Reinforcers work! (Really) Everyday, everywhere, everyone receives reinforcement which results in increase of future behavior. Have you ever opened the mail and found an unexpected check? You spend the next few days racing to the mailbox (One can dream right?) Eventually, running to the mail box slows when all that is found are bills.
Or how about this? Your kid’s fighting drives you crazy and you yell until they disappear into their rooms. Yup, reinforcement, (for you, not the kids. In this case,” negative reinforcement.” Yelling is reinforced by the kids quieting down- so you will most likely yell again when things heat up.)
One common mistake that is made by parents, teachers and significant others is the assumption of what will serve as a reinforcer for another person. The thing about reinforcers is that we can not decide whether something will function as a reinforcer for another person- Each individual’s behavior indicates if a stimulus serves as reinforcer. If there is a future increase of the behavior that preceded the reinforcer than yes, it is a true reinforcer.
One aspect of ABA is identifying reinforcers for each particular client. This is not always an easy task. One way to enhance reinforcement is for the ABA therapist to make themselves a reinforcer. Parents usually are conditioned reinforcers because they are paired with all kinds of good things such as hugs, baked cookies, attention, bed-time stories, walks in the rain….
There is no limit to the possibilities of reinforcers. Popping bubble wrap, flying a kite, petting a dog, eating pizza (too obvious?) running on a treadmill, rolling down a hill, receiving a kiss, listening to thunder, catching fireflies, receiving verbal praise, high fives, smiles …..You get the picture. Which ones work for your special someone? That is the million dollar question!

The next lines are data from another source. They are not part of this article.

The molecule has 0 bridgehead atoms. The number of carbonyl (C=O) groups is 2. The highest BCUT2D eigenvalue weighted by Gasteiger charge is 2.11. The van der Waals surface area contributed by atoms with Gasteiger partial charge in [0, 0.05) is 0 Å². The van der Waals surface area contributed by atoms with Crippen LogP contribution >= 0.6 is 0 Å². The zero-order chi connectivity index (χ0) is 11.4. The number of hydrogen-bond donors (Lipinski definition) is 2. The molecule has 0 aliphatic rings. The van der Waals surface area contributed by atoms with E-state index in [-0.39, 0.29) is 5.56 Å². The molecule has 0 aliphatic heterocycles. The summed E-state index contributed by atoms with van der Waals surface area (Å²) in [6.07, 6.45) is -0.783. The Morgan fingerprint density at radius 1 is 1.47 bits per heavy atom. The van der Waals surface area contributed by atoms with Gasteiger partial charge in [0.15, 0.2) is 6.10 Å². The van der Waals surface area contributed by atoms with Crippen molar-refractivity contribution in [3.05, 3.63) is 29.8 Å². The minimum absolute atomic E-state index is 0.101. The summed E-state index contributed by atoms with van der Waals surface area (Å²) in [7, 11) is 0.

Example: Susie raises her hand to answer a question and receives a big smile from the teacher. In the days and weeks that follow, Susie increases the behavior of raising her hand to answer questions. Based on the increase of hand raising, the teacher’s smile serves as a reinforcer to Susie’s hand raising behavior. BUT, let’s say that one day Susie’s classmate Ben musters up the nerve to raise his hand to answer a question and the kind teacher also looks directly at Ben and smiles, in the days that follow Ben does not raise his hand again. It is clear that the teachers smile did not serve as a reinforcer to Ben.
Put in other words, just because I love M & M’s doesn’t mean everyone else does. Even if they do, will one M & M suffice? Ten? A whole bag? Would I exert effort to complete a task for one?
If I gave my son a dollar after each time he put his cup in the dishwasher, how long would it take before he was dirtying dishes just so he could put them in! What if I gave him a dollar after he finished washing the car? Do you think he would run out and offer to wash the car everyday? Most likely not, too much effort for too little payback. SO, another point about reinforcers is that they may work for some behaviors and not others. There is constant competition and contingencies in our environments that challenge the efficacy of reinforcement.
Considering a behavior analyst? See the consumer information page at the Behavior Analyst Certification Board for more information http://www.bacb.com/consum_frame.html